Being ill can cause a patient to feel afraid and alone. It’s natural for them to rely on you, heavily to help them through these times. Sometimes this can become unhealthy. They may make you feel guilty for going out with friends or having another commitment that keeps you from doing what they would like you to do for them. The longer you allow this to continue, the more difficult it will be for them to understand that they are being unreasonable.
“You’ve always spent Friday nights with me in the past.
Why do you need to go to your quilting group now?”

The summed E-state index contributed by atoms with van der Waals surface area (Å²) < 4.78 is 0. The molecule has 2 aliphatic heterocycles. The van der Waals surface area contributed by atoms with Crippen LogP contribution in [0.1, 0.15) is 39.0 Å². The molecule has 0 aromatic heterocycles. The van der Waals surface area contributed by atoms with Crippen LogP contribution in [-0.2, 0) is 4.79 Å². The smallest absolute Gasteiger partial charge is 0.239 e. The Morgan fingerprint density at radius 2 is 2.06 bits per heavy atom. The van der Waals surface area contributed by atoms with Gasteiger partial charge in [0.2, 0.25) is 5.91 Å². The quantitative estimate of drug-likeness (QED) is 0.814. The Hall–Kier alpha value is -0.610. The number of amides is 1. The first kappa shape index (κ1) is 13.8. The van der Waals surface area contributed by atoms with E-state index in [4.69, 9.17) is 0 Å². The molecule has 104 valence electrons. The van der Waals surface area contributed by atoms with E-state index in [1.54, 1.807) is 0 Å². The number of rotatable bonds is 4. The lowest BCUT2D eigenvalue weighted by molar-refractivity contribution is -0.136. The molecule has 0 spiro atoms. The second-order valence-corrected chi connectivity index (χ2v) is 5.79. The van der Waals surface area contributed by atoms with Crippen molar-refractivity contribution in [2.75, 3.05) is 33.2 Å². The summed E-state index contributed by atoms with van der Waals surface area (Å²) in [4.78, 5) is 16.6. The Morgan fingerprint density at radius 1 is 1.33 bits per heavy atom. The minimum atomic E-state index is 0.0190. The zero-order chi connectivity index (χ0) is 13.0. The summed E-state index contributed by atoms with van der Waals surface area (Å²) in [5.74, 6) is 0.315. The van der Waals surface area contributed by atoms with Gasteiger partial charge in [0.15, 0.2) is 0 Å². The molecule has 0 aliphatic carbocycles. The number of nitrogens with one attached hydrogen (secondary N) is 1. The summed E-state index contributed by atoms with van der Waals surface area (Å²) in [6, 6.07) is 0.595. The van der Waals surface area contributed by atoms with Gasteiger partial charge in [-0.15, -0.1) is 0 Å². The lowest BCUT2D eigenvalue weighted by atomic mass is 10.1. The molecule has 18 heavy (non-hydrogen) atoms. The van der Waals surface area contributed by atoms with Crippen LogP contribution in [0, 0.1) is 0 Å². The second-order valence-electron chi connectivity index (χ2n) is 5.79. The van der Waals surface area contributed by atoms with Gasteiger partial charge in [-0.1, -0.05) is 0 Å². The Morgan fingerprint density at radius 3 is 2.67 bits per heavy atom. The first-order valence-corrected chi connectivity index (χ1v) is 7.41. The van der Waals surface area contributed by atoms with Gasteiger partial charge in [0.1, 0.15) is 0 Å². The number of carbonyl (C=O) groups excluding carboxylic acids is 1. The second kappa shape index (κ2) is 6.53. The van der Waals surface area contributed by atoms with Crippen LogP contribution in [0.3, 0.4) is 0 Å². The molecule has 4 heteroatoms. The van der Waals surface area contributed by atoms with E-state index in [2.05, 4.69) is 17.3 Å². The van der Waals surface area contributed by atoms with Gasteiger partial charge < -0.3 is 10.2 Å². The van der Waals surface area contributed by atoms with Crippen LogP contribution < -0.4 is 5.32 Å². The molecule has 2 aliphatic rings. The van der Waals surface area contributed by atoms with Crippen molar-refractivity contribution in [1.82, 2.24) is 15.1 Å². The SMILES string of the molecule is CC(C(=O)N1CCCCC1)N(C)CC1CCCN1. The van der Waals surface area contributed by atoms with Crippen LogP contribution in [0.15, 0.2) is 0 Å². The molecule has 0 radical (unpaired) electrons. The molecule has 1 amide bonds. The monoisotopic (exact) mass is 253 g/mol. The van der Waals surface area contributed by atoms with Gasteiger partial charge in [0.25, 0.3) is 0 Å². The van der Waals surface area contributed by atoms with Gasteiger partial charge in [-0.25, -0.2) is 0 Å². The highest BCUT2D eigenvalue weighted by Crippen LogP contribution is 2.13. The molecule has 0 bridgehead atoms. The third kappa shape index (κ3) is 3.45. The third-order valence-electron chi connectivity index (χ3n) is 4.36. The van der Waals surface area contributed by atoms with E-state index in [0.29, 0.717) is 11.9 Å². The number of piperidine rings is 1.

As a caregiver, you’re already one demand away from burnout. Trying to live up to the expectations of a patient without boundaries can slide a caregiver over the edge. Even if it’s difficult at first, your loved one will eventually understand and get accustomed to your boundaries.
Do you as a caregiver demand too much from yourself?
With these responsibilities, you might feel like you fall short of your own expectations. This not only contributes to caregiver guilt but patient guilt, as well. Most patients can see when you are neglecting other relationships and responsibilities in favor of caring for them. They’re also aware of how tired you are and the effects it is having on your overall health.
Boundaries are an expression of respect.